The Adornment of the Middle Way: Shantarakshita’s Madhyamakalankara with Commentary by Jamgön Mipham. Translated by the Padmakara Translation Group. Boston, Mass.: Shambhala, 2005. Hardcover, x + 445 pages.
The Indian Buddhist master Shantarakshita, the eighth-century abbot of Nalanda, was a major proponent of Madhyamaka and produced a number of important works, including the magnificent Madhyamakālankarawhose 97 stanzas are translated here along with the nineteenth-century Jamgön Ju Mipham’s detailed commentary. The translators—Helena Blankleder and Wulstan Fletcher of the Padmakara Translation Group—prepared their rendering under the expert guidance of Khenchen Pema Sherab Rinpoche.
For those who delight in studying Buddhist logic and epistemology in the context of spiritual practice, this volume will be a thrill, both because of the subtleties of Shantarakshita’s foundational work and Lama Mipham’s superb elucidations.
Shantarakshita’s work represents an attempt to synthesize the teachings of Madhyamaka ( Middle-Path School) and Cittamātra (Mind-Only School), as well as the logical-epistemological tradition of Dignaga and Dharmakīrti. Despite the many challenges of the subject matter, the translation is lucid and readable, and the painstaking work on this hefty volume was clearly a labor of love.
Lama Mipham, a master of the nonsectarian (rimé) movement of Tibet, complained that in his days hardly anyone was interested in Shantarakshita’s Madhyamakālankara and that it was the duty of intelligent people to rescue this work from oblivion. One can only hope that the present rendering will do just this for our own times.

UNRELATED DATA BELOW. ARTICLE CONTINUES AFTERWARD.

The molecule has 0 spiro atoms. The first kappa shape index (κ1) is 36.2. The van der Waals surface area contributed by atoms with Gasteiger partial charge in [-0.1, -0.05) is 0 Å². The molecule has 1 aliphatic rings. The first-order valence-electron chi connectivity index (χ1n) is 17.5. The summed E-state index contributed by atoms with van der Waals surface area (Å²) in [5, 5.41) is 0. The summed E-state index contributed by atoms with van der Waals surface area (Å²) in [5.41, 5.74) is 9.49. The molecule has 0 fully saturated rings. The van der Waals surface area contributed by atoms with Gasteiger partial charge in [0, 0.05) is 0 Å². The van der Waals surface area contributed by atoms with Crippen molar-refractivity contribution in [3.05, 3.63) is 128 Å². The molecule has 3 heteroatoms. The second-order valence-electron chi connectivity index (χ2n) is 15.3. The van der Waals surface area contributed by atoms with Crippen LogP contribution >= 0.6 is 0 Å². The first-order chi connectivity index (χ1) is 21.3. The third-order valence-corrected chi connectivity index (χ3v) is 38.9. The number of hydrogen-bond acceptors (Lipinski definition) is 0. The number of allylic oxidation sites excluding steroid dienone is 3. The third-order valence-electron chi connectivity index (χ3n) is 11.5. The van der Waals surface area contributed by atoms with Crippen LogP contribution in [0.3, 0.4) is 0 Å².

In Buddhism, logic and epistemology have from the beginning been viewed as having a very practical purpose: to attain correct view, without which all the other practices are liable to lead one astray. In studying the present volume, we must bear this in mind in order to avoid the trap of mere intellectualism, which can never bear the fruit of liberation. The reader who patiently studies this text and masters it properly is said to be like a “two-headed lion”—one head symbolizing Madhyamaka, the other representing valid reasoning.
The Middle Path promoted in this work avoids extremism and thus can be said to be the union of ultimate truth and relative truth. The unconventional truth of meditative experience must be integrated with the conventional truth of post-meditative life. From the perspective of Shantarakshita and Mipham, the two great interpretations of Prasangika (put forward by Nagarjuna) and Svatantrika (argued by Asanga) are not contradictory but rather complementary.
Anyone persisting in plowing through this challenging work will be struck by these two masters’ knowledge and wisdom.
Copyright ©2006 by Georg Feuerstein. All rights reserved.
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